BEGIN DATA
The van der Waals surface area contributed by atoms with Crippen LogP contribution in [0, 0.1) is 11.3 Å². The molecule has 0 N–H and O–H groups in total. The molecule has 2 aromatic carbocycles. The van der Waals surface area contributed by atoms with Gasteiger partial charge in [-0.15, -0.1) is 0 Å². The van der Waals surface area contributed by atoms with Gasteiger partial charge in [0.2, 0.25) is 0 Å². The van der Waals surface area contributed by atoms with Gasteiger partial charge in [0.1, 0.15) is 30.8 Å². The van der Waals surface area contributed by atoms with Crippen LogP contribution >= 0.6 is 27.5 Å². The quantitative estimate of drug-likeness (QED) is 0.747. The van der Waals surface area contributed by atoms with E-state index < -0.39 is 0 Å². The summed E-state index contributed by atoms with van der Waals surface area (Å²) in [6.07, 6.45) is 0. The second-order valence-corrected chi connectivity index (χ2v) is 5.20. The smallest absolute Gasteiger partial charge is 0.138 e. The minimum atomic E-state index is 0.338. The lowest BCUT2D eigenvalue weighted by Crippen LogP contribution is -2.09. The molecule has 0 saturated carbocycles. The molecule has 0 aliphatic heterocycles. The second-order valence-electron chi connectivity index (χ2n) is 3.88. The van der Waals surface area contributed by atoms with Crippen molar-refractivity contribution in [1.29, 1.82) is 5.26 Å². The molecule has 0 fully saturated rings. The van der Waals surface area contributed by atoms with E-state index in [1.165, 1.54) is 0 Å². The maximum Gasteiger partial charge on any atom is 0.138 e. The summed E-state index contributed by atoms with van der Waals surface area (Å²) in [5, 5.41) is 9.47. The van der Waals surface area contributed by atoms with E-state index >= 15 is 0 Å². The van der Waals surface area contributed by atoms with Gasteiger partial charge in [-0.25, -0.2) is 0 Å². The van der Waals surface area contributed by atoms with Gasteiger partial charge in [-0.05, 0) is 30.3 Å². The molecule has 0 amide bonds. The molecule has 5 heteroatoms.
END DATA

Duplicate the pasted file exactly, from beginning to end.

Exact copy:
The van der Waals surface area contributed by atoms with Crippen LogP contribution in [0, 0.1) is 11.3 Å². The molecule has 0 N–H and O–H groups in total. The molecule has 2 aromatic carbocycles. The van der Waals surface area contributed by atoms with Gasteiger partial charge in [-0.15, -0.1) is 0 Å². The van der Waals surface area contributed by atoms with Gasteiger partial charge in [0.2, 0.25) is 0 Å². The van der Waals surface area contributed by atoms with Gasteiger partial charge in [0.1, 0.15) is 30.8 Å². The van der Waals surface area contributed by atoms with Crippen LogP contribution >= 0.6 is 27.5 Å². The quantitative estimate of drug-likeness (QED) is 0.747. The van der Waals surface area contributed by atoms with E-state index < -0.39 is 0 Å². The summed E-state index contributed by atoms with van der Waals surface area (Å²) in [6.07, 6.45) is 0. The second-order valence-corrected chi connectivity index (χ2v) is 5.20. The smallest absolute Gasteiger partial charge is 0.138 e. The minimum atomic E-state index is 0.338. The lowest BCUT2D eigenvalue weighted by Crippen LogP contribution is -2.09. The molecule has 0 saturated carbocycles. The molecule has 0 aliphatic heterocycles. The second-order valence-electron chi connectivity index (χ2n) is 3.88. The van der Waals surface area contributed by atoms with Crippen molar-refractivity contribution in [1.29, 1.82) is 5.26 Å². The molecule has 0 fully saturated rings. The van der Waals surface area contributed by atoms with E-state index in [1.165, 1.54) is 0 Å². The maximum Gasteiger partial charge on any atom is 0.138 e. The summed E-state index contributed by atoms with van der Waals surface area (Å²) in [5, 5.41) is 9.47. The van der Waals surface area contributed by atoms with E-state index >= 15 is 0 Å². The van der Waals surface area contributed by atoms with Gasteiger partial charge in [-0.25, -0.2) is 0 Å². The van der Waals surface area contributed by atoms with Gasteiger partial charge in [-0.05, 0) is 30.3 Å². The molecule has 0 amide bonds. The molecule has 5 heteroatoms.